Apart from booking our accommodation and plotting out our driving routes around Central Europe, our 6 week trip has remained largely unplanned. We hadn’t created lists of things we must see or do, there are no over-scheduled itineraries, no anxiety at not being able to fit everything within a 48 hour schedule, and I must say I like it this way. Each day is a slow new adventure. Well at least that’s how I felt when we woke up on our first morning in Vienna. We rented a 2 bedroom quirky old Vienna apartment within walking distance to an eat street and the metro. My husband popped out to collect coffee and pastries and I found myself googling ‘what to see and do in Vienna with kids’. I was excited about the unknown potential the day ahead held.
This is the first trip with our children on which we did not bring along our stroller. However, we have a little boy who at 4 still likes the comforts of the stroller and walking long distances (well… even short distances) is not his thing. So a trip to Europe for 6 weeks without a stroller is an interesting experiment for us. On our first day in Vienna we caught a metro to the museum district, had a locally inspired lunch (schnitzel of course), visited the Natural History museum, wandered around the city soaking in the summer vibe, stopped to admire many a busker, and then meandered home stopping for an ice-cream along the way. According to my pedometer (I have an app on my phone), we walked at least 8 kilometres that day. There is nothing like a baptism of fire for a child that does not like to walk! Of course, there were points along the way where we had to carry our little boy, but that’s the price you pay for a great day exploring a city by foot.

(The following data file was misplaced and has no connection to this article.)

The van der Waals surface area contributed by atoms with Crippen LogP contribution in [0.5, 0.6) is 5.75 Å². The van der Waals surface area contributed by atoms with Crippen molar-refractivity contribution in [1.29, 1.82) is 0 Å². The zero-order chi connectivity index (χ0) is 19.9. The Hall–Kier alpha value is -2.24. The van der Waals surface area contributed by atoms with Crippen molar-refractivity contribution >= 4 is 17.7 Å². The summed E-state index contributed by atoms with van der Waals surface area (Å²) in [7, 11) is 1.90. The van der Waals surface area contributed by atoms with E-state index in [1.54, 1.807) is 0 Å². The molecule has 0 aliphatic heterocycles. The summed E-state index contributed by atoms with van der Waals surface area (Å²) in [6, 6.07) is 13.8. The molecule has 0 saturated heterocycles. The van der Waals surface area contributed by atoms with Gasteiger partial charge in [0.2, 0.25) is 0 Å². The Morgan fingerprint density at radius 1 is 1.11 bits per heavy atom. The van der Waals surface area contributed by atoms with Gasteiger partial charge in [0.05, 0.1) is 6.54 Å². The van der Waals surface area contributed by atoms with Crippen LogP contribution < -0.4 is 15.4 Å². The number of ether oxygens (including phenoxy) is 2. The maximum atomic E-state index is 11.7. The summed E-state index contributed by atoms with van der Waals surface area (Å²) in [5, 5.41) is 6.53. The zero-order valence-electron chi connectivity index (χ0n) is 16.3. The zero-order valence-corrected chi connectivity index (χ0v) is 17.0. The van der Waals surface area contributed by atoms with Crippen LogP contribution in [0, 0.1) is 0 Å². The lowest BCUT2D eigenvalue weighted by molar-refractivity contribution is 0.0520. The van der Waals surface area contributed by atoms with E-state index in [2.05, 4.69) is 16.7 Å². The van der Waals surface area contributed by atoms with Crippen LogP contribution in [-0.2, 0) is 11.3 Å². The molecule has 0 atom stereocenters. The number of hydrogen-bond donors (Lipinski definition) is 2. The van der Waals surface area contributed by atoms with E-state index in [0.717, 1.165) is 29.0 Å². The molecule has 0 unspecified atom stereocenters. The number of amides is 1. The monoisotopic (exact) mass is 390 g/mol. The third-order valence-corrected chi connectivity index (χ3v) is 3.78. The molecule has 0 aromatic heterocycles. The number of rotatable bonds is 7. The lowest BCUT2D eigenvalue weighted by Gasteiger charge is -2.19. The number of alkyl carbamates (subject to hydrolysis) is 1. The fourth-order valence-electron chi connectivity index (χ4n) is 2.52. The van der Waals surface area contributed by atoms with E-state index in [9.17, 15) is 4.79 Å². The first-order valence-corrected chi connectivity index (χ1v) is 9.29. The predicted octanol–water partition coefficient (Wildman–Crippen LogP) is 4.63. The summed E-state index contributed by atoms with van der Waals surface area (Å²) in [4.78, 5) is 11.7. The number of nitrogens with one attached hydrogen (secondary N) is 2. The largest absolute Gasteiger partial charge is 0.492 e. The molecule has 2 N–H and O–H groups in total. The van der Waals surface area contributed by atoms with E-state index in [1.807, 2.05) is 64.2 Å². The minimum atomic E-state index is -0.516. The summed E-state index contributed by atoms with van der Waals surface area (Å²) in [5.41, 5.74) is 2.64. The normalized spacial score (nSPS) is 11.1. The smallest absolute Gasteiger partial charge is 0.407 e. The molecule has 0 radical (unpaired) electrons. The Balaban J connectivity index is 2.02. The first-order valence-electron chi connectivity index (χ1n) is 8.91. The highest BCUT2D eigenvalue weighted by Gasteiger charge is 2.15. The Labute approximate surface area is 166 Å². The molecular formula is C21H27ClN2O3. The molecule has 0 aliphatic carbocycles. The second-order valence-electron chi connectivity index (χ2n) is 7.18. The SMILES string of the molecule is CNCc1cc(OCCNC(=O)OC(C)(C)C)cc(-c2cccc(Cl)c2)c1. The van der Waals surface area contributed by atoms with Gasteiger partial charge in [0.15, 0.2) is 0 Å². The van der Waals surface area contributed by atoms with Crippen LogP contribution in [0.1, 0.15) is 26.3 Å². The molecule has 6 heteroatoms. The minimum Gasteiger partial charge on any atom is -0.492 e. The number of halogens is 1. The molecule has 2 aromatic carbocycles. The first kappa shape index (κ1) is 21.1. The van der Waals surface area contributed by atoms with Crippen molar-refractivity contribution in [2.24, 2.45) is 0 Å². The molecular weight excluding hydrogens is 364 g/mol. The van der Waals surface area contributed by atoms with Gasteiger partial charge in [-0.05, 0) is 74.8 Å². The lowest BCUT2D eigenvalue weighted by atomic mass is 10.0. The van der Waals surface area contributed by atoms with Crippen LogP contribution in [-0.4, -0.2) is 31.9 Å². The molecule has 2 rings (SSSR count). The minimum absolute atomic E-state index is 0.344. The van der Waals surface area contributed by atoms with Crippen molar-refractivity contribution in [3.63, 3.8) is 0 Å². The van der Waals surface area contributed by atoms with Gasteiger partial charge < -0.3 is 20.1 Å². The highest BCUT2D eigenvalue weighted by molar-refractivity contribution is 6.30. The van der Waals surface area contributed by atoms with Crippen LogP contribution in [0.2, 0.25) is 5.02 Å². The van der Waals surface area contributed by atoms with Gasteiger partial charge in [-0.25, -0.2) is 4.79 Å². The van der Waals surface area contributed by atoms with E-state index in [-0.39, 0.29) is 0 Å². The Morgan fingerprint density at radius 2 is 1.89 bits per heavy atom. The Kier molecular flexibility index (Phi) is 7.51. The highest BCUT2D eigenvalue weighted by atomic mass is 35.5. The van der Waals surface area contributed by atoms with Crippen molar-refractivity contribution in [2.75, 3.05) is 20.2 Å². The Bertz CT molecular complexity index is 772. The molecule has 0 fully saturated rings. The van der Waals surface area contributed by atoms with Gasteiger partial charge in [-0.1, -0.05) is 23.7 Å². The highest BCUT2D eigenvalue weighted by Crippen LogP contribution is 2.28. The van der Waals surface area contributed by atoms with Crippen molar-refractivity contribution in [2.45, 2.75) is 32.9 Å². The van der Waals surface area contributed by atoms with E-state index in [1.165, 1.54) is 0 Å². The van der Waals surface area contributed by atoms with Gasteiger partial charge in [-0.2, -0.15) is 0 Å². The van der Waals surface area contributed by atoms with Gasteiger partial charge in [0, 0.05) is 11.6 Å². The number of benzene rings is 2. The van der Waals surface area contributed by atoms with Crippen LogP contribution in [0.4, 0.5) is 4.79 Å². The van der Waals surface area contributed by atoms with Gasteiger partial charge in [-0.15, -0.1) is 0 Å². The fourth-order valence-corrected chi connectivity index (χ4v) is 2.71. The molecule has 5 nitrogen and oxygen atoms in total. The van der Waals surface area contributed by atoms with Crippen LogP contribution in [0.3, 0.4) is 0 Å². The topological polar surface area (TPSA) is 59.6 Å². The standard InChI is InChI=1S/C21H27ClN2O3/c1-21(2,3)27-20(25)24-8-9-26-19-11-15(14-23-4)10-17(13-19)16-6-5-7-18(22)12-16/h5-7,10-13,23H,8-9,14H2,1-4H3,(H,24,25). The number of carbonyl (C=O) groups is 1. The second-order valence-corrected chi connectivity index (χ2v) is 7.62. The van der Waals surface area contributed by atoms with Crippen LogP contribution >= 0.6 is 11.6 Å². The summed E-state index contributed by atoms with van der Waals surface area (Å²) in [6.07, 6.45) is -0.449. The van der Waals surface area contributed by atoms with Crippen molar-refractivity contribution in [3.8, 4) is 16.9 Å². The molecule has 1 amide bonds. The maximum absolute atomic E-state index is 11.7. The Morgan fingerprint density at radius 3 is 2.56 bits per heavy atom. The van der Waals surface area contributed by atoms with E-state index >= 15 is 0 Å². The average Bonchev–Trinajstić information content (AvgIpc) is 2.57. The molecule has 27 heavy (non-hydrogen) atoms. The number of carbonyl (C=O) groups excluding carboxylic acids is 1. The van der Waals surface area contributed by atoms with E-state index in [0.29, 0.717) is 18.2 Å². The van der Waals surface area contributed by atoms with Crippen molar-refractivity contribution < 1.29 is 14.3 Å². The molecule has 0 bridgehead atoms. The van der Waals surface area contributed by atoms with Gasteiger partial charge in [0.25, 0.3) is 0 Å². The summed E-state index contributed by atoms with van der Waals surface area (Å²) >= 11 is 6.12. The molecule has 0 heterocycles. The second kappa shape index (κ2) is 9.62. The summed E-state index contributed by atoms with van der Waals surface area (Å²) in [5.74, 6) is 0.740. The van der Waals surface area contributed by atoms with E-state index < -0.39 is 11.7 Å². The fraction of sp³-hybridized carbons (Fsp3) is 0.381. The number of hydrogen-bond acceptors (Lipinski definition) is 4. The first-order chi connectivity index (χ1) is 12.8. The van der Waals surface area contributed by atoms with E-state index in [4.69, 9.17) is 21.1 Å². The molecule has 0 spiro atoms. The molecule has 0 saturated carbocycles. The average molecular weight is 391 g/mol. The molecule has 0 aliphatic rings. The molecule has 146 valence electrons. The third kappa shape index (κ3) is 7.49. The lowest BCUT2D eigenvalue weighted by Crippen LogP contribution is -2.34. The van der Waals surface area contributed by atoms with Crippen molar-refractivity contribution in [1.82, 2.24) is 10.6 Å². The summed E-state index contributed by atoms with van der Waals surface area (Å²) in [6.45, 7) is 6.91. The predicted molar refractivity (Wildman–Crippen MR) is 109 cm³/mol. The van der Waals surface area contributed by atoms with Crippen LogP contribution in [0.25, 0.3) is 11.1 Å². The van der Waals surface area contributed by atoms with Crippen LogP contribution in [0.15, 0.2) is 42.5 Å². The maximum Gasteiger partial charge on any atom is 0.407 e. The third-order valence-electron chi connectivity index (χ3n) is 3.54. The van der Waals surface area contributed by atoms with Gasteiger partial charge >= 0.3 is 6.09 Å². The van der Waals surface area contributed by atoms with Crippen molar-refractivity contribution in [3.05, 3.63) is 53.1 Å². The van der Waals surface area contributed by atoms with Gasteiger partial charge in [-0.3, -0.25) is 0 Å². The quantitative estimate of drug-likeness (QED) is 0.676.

We have visited quite a few natural history museums and this was one of the best so far. Also, the building it is housed in is visually stunning and alone is enough to warrant a visit. The museum is over 125 years old and contains a marvellous collection of animals, insects, dinosaur bones, minerals, fossils, meteorites, semi-precious stones and much more. It takes the better part of a day to get through but it is fascinating subject matter and my children loved it. They especially loved an exhibit called ‘Human Evolution’ where you could electronically transform yourself into an early human and have the photo emailed to you. The photos below are of my daughter as homo neanderthalensis and my son as australopithecus africanus.